I have just recently come to love that essence of fashion—that opportunity to wear something you think is just great and the tingly feeling of blissful satisfaction you feel when it slips on like a second skin, expressing something about you, making a statement, telling a story. Whatever it is, the confidence that emulates from “that jacket” or “those heels” or “that dress” or “those jeans and a t-shirt” is the intangible quality that any piece of clothing can bring you, whether it cost you $500, $100 or nothing—whether you bought it yesterday or over six months ago—it’s the way you combine the pieces, the way the clothes reflect you, and how it all makes you feel, that form the foundation of style.

*Let me come clean here and get this one teeny thing off my conscience: I had one slip-up a couple weeks ago. I bought a pair of pants and a t shirt. The t shirt came free with the pants. I haven't worn the pants or the t shirt yet.

Monday, March 3, 2014

Nice to Meet You!

Have you ever met someone who, immediately after the introductions, has said to you, “I’ve heard so much about you”? Even when said with the most legitimate, innocent intentions, there’s a slight edge of creepiness there, right? Maybe it just feels kind of weird or uncomfortable or awkward for someone to know more about you than you know about him or her, especially if you’ve never met before. 

I wonder if maybe that uncomfortable feeling arises from an imbalance. Person A knows all about Person B, but none of the information was directly from Person B, and Person B knows essentially nothing about Person A. What you know of each other is unequal.

After watching the Oscars last night, I wondered what it would be like to meet someone famous. (OK; confession: I have wondered about this a lot—especially meeting all of the musicians out there whom I admire.) This would be the ultimate “I’ve heard so much about you!” situation—a non-famous person meeting a really famous person. Fans of celebrities and even people who aren’t big fans, just follow media, would know quite a lot about these people quite easily. Many of us have probably come to the point where we recognize their voices, have seen them close up on the big screen so much that we can’t help but know all the minute details of their faces, and have watched interviews and read articles about them so that we know what they like, what they do in their spare time, what they wear, where they go, what they are passionate about. (And this is not considered creepy, since it’s basically common knowledge: it’s information released to the general public).

I further wondered what it would be like to be the famous person being met by a non-famous person. Regardless of how the conversation went, there would always be this underlying imbalance in the sense that the famous person knows nothing about the non-famous person, while the non-famous person has been over a period of time, privy to many details about the famous person. What would that be like? What would that imbalance feel like? If I were the famous person, would I feel like I should ask several questions about the person I know nothing about to help level the scales off?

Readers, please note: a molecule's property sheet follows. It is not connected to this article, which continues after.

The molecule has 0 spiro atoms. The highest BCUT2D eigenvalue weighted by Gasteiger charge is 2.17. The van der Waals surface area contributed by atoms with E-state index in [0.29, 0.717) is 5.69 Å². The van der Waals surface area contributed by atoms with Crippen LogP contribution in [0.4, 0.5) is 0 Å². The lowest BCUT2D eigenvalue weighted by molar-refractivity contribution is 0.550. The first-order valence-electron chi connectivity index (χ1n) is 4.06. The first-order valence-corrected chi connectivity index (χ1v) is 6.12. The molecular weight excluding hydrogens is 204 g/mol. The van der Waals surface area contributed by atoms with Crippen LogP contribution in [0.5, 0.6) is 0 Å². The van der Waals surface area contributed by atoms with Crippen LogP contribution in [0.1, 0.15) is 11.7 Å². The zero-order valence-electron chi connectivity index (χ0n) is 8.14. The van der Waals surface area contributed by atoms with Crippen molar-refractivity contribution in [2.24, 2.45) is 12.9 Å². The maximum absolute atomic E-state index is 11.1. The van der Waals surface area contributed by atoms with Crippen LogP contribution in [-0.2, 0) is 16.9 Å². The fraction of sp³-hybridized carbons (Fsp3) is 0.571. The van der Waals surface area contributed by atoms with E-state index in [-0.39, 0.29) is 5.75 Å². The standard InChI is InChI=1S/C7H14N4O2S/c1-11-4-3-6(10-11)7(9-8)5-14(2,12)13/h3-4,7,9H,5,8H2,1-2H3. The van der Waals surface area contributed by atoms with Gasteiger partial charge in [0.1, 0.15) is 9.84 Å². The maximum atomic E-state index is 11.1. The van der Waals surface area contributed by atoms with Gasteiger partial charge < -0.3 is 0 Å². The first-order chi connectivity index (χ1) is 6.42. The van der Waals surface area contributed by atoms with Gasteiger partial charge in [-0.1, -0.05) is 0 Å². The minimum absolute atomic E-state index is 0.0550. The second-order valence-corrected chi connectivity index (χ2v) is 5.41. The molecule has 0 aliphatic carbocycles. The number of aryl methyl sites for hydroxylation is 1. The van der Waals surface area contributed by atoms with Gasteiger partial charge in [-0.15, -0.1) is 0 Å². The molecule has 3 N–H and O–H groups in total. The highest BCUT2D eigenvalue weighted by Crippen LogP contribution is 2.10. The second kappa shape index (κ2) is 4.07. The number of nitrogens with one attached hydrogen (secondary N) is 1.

I realize that this sort of dynamic comes with the territory of being famous. But it has to be kind of strange, right? Could a conversation between non-famous Person A and famous Person B ever be completely “normal”—i.e. comparable to a conversation between two non-famous people? I kind of hope it would (although by my own experience, I know that I can get a teeny bit star-struck in these types of situations).

What about two famous people who meet each other in person for the first time? I wonder what that would be like. I mean, those two people conceivably know a lot about each other, especially if they are fans of each other/each other's work, but to still just be meeting for the first time after knowing a lot (albeit, the media’s filtered output of the information) about each other—what would that feel like? Would they skip a lot of the typical introductory questions that non-famous people ask other non-famous people (asking about family/who they’re dating, what do they do, whereabouts do they live, pastimes, etc.)? I guess they probably would, right? Would it be weird to skip to other stuff? Would it be weird to not talk about certain topics under the assumption they already know all of those introductory details?

You could even take this a step further and figure that even if two people who meet for the first time and know relatively nothing about each other, we can very easily, within moments, build a preconception about that person, which could affect the way we talk with that person, almost as if those preconceptions are a way that we trick ourselves into thinking that we know that person, when in fact we do not.

Anyway, it’s interesting to think about the little nuances that flavor the conversations we have with the people we meet, flavours that differ based on how much each person actually knows about the person they are meeting, and how those nuances can affect the underlying tone of a conversation.